Happy New Year! 2015 brought a lot of changes for me, unfortunately those changes took a lot of mental energy! The beginning of a new year is a great time to review the previous year, identify things you want to change, and take steps to improve for the next year. Most people make resolutions, but I'm going to tell you why I don't make them!
Resolutions, to me, are wishes. They're "want tos" and "it would be nice ifs" and "it's okay with me if it doesn't happens". Resolutions make me feel bad about my progress before I even start! Think about the common ones people usually make - they're vague, or set an unreasonable expectation. Please understand, I'm all about dreaming big! But at the end of the holiday season and the beginning of the new year, I'd rather set goals - specific, measurable, completable!
The key to great goals (and this is the downfall in my mind of resolutions) is to give them a deadline. For me, you'll see that I'm spreading my goals out over the whole year. I'm not going to attempt to do everything perfectly starting today. That's just not feasible. And because I know myself, I know that if I can't do something perfectly I won't even attempt it!
Let's reframe some common resolutions into goals (by the way, these are all goals of mine for 2016!)
RESOLUTION: "I want to lose weight" or "I want to get in better shape"
Most common resolution of all time (I think). It sends people to sign up for gyms and classes and buy workout gear. It causes a lot of feelings of guilt when the numbers on the scale just don't seem to move, and the clothing size is the same in July as it was in January. What if, instead of focusing on the number on the scale or the label, we made some specific goals about strength and fitness?
GOAL 1: Complete 1 round of PiYo by February 29
GOAL 2: Compile and complete 3 month 21 Day Fix/PiYo fusion by May 31
GOAL 3: Participate in 2 5Ks by September 30
The result of achieving these goals will definitely be improved strength and flexibility, and will likely be a smaller waistline. But even if more pounds don't come off, I can still be proud of achieving the goals!
RESOLUTION: "I want to eat better" or "I want to drink more water"
Both very vague resolutions! What does that even mean? Salad everyday? Cutting out sugars? Only eating food you grow for yourself? Walking around with a cup with a straw every where you go? These resolutions are so frustrating because you have to eat every day. And many times we sign up for a plan, or buy a book or a membership so someone can teach us how to eat. And we commit to it. And the first time we are tempted by treats in the office, we feel guilty and it can derail us. "Diet" is hard to measure because there isn't an endpoint - you can't set a deadline and at the end say, "wow I met my goal, guess I'm done eating!" Instead, food and other behavior goals fall under the "every [frequency of opportunity] is a new chance to make the right choice" category! This is where a food plan like the 21 Day Fix is so helpful - every day you have a goal of getting all your containers in, and you know that if you do that, you're making healthy choices that fuel your body!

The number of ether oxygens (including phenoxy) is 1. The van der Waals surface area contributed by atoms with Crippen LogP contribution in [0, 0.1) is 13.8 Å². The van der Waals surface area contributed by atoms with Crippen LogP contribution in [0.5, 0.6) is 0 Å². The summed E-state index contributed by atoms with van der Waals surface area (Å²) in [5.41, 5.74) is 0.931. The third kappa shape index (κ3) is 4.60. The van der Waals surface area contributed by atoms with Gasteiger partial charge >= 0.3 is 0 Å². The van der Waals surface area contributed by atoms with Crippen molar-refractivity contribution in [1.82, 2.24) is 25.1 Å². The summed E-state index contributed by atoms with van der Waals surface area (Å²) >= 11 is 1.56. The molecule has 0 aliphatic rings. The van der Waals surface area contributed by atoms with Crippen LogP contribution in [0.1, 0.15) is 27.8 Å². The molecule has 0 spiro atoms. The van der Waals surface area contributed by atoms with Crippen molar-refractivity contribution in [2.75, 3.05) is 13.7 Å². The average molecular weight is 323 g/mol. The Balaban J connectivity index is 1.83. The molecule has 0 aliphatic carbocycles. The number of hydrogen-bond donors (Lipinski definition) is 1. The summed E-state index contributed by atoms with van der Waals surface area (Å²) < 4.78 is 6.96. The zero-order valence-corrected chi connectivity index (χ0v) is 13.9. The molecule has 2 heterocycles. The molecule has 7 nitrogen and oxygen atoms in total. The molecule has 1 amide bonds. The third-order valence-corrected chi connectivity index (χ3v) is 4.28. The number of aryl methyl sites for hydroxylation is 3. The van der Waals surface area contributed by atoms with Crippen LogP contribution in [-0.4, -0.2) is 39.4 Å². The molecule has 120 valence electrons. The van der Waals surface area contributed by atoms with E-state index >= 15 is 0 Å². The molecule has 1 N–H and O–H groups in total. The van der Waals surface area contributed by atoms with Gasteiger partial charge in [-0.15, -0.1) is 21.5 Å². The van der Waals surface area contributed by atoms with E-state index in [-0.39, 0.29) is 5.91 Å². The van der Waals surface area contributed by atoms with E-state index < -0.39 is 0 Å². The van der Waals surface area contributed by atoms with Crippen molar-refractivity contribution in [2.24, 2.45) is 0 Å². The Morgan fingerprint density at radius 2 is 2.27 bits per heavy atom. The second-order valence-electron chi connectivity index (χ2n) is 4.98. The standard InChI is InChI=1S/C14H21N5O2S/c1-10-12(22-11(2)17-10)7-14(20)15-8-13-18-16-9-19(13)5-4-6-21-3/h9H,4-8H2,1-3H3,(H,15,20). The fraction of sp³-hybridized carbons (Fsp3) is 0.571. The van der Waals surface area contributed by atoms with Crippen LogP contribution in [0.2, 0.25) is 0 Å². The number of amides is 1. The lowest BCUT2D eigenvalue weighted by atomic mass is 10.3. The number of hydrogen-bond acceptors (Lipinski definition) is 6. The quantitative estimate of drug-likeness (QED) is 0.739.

GOAL 1: Drink Shakeology daily
GOAL 2: Track containers in January - hit 100% containers 3 times per week.
BONUS GOAL: If I achieve the 3 times per week in January, increase goal to 4 times per week in February. If not, February stays at 3.
It's okay to give yourself a break! You're living, you have a life! The goals are to measure progress, not to make you feel guilty!
RESOLUTION: "I want to make more money" or "I want to get promoted"
This is a great resolution. You may even be able to map out goals to achieve it. The difficulty is that often the decision on the raise or promotion is up to someone else! You don't control it! But you do control your performance, which contributes to your value as an employee.
GOAL 1: Complete training certification by May 31.
GOAL 2: Be independent of trainer by August 31.
RESOLUTION: "Personal growth"
Haven't you stated it just like this? I know I have! You know you want something inside yourself to change, or to express yourself in a new way. But it's scary to set a goal about something personal! Because if you don't achieve it, then what? But this is where those big dreams come in. What do you want for yourself? Break that down into action steps for yourself. I like to think in seasons or quarters - 3 months is a good amount of time to make progress on something that could be a lifelong dream! Mine happens to be writing a book about my own recent "personal growth" - here's what the goals look like for this dream:
GOAL 1: By March 31 - create chapter outline
GOAL 2: By June 30 - begin writing (remember, I'm doing a certification course in here, so I'm giving myself a little bit of a break)
GOAL 3: By September 30 - finish first draft
GOAL 4: By December 31 - revise first draft and share with trusted person for review
I have stitching and knitting goals as well, but I'll share those in another post. Here's to a fantastic 2016!